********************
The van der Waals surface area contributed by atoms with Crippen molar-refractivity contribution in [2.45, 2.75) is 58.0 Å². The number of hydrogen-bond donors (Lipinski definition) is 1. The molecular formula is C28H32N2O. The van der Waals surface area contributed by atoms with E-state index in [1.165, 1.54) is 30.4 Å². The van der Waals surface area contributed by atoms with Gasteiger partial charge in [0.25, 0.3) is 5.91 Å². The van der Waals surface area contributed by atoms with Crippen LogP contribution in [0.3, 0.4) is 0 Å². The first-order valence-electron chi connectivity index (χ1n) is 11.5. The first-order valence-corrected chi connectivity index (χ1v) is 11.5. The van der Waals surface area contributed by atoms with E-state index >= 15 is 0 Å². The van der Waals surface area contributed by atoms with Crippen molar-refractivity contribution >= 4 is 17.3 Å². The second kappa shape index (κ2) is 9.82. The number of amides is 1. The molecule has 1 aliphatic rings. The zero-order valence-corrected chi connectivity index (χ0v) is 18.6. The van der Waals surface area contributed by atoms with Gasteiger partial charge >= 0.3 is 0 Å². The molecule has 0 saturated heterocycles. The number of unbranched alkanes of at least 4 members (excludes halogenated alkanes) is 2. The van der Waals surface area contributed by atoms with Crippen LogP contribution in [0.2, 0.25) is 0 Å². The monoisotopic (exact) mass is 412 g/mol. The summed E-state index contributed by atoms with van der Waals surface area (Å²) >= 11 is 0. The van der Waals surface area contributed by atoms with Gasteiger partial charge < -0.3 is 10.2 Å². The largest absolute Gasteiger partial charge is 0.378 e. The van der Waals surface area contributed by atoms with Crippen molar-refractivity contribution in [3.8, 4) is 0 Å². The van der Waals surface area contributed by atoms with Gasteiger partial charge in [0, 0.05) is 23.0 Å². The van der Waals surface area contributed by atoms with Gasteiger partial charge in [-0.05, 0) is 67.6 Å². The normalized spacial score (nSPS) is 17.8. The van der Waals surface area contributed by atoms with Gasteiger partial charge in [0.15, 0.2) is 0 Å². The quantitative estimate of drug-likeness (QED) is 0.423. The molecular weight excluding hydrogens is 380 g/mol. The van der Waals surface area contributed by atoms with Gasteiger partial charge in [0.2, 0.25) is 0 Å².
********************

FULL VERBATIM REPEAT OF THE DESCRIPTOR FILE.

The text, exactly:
The van der Waals surface area contributed by atoms with Crippen molar-refractivity contribution in [2.45, 2.75) is 58.0 Å². The number of hydrogen-bond donors (Lipinski definition) is 1. The molecular formula is C28H32N2O. The van der Waals surface area contributed by atoms with E-state index in [1.165, 1.54) is 30.4 Å². The van der Waals surface area contributed by atoms with Gasteiger partial charge in [0.25, 0.3) is 5.91 Å². The van der Waals surface area contributed by atoms with Crippen LogP contribution in [0.3, 0.4) is 0 Å². The first-order valence-electron chi connectivity index (χ1n) is 11.5. The first-order valence-corrected chi connectivity index (χ1v) is 11.5. The van der Waals surface area contributed by atoms with E-state index >= 15 is 0 Å². The van der Waals surface area contributed by atoms with Crippen molar-refractivity contribution >= 4 is 17.3 Å². The second kappa shape index (κ2) is 9.82. The number of amides is 1. The molecule has 1 aliphatic rings. The zero-order valence-corrected chi connectivity index (χ0v) is 18.6. The van der Waals surface area contributed by atoms with Gasteiger partial charge >= 0.3 is 0 Å². The molecule has 0 saturated heterocycles. The number of unbranched alkanes of at least 4 members (excludes halogenated alkanes) is 2. The van der Waals surface area contributed by atoms with Crippen LogP contribution in [0.2, 0.25) is 0 Å². The monoisotopic (exact) mass is 412 g/mol. The summed E-state index contributed by atoms with van der Waals surface area (Å²) >= 11 is 0. The van der Waals surface area contributed by atoms with Gasteiger partial charge < -0.3 is 10.2 Å². The largest absolute Gasteiger partial charge is 0.378 e. The van der Waals surface area contributed by atoms with Crippen molar-refractivity contribution in [3.8, 4) is 0 Å². The van der Waals surface area contributed by atoms with Gasteiger partial charge in [0, 0.05) is 23.0 Å². The van der Waals surface area contributed by atoms with Gasteiger partial charge in [-0.05, 0) is 67.6 Å². The normalized spacial score (nSPS) is 17.8. The van der Waals surface area contributed by atoms with Gasteiger partial charge in [0.15, 0.2) is 0 Å². The quantitative estimate of drug-likeness (QED) is 0.423. The molecular weight excluding hydrogens is 380 g/mol. The van der Waals surface area contributed by atoms with Gasteiger partial charge in [0.2, 0.25) is 0 Å².